April 6, 2017

Mass of Restoration: Finding balance in the creation of liturgical music

Josh Blakesley


I’ve noticed over the last few years that discussions about liturgical music often very quickly turn into debates about traditionalism versus modernism. Social media, of course, fuels the argument because physical faces and genuine feelings give way to sarcastic memes and unbridled zeal through angry fingers. What scares me about that debate is that it seldom gets resolved in a healthy, holy manner and it leaves all interested parties more deeply planted in their opposing corners.

As liturgical musicians we have a responsibility: To keep sacred music sacred. When we take it seriously, we become passionate about defending our interpretation of various church documents. That passion is good and righteous. It’s necessary because it gives us reason to pass the torch on to those who come behind us. My question for all of us is this: Where is the balance? I have always submitted to the ideas of order and balance. Order comes from God. Therefore, when we seek order and righteousness, usually we are seeking God. In the context of liturgical music, I believe that there is a beautiful balance that exists somewhere in between the history and traditions of the ancient church, and the creativity and innovation of the modern church. My prayer is that as long as I am asking myself, “Where is the balance?”, then I’m contributing to order in the Church, and more specifically, in the liturgy.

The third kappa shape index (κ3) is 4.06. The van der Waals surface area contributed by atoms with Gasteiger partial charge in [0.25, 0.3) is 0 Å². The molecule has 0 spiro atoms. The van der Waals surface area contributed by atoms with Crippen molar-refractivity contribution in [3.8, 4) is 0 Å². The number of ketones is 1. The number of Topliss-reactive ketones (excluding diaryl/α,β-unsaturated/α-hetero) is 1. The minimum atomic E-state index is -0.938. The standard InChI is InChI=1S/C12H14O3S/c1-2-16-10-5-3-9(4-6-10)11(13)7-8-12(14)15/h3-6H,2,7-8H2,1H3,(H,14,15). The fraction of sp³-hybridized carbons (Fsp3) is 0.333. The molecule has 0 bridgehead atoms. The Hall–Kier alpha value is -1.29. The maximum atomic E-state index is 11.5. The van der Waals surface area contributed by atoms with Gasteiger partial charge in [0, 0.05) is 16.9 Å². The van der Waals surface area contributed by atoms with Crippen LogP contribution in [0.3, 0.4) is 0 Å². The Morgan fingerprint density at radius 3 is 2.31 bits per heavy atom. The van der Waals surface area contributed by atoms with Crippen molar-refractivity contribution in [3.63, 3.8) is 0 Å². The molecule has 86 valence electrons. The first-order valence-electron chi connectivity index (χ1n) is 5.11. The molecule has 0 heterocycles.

In writing the Mass of Restoration, Grae and I tried to achieve a delicate balance of styles. What Catholics have been hearing for years in church is not necessarily what he and I are prone to playing for youth conferences around the country. By the same token, some of the songs we use to begin a concert simply won’t work as a processional song for Mass. To further this divide, the songs we might listen to in the car on the way to church, are usually not the ones we hear once inside the church. (Hey look, I’m not judging - you do you. Kasey Kasem’s American Top 40 was my jam on the way to the cathedral every Sunday morning.) All of these styles are heard and sung, loved and shared, by millions of people. If our church is universal, then it invites all ages, races, and cultures. If I serve the church, then I serve all of the above. But how do you create music that appeals to every single person? The answer is, you don’t. You create the music that God imbedded deep in your soul. You use all of the years of musical influence that has moved you. You draw from what has stirred your heart to be a follower of Christ, and you pray that it is worthy for His ears to hear.

So, Grae and I pulled from the melodies and feel of the cathedral organ sounds of our upbringing, the chord structures and vibe of the modern worship culture to which we’re so accustomed, and tried to marry them to make something sacred from our own musical influence. The result is something that I hope is usable and approachable for the universal church. I’m not sure Mass of Restoration will end the debate. That’s a pretty tall order. However, perhaps they will lead to a greater understanding of balance among the church parishes who use them.


Download the Mass of Restoration here:

Josh Blakesley

Josh Blakesley

With five solo albums under his belt, Josh Blakesley is no longer a newcomer in contemporary Catholic music. He and his band appear at some of the biggest faith-based events around the country.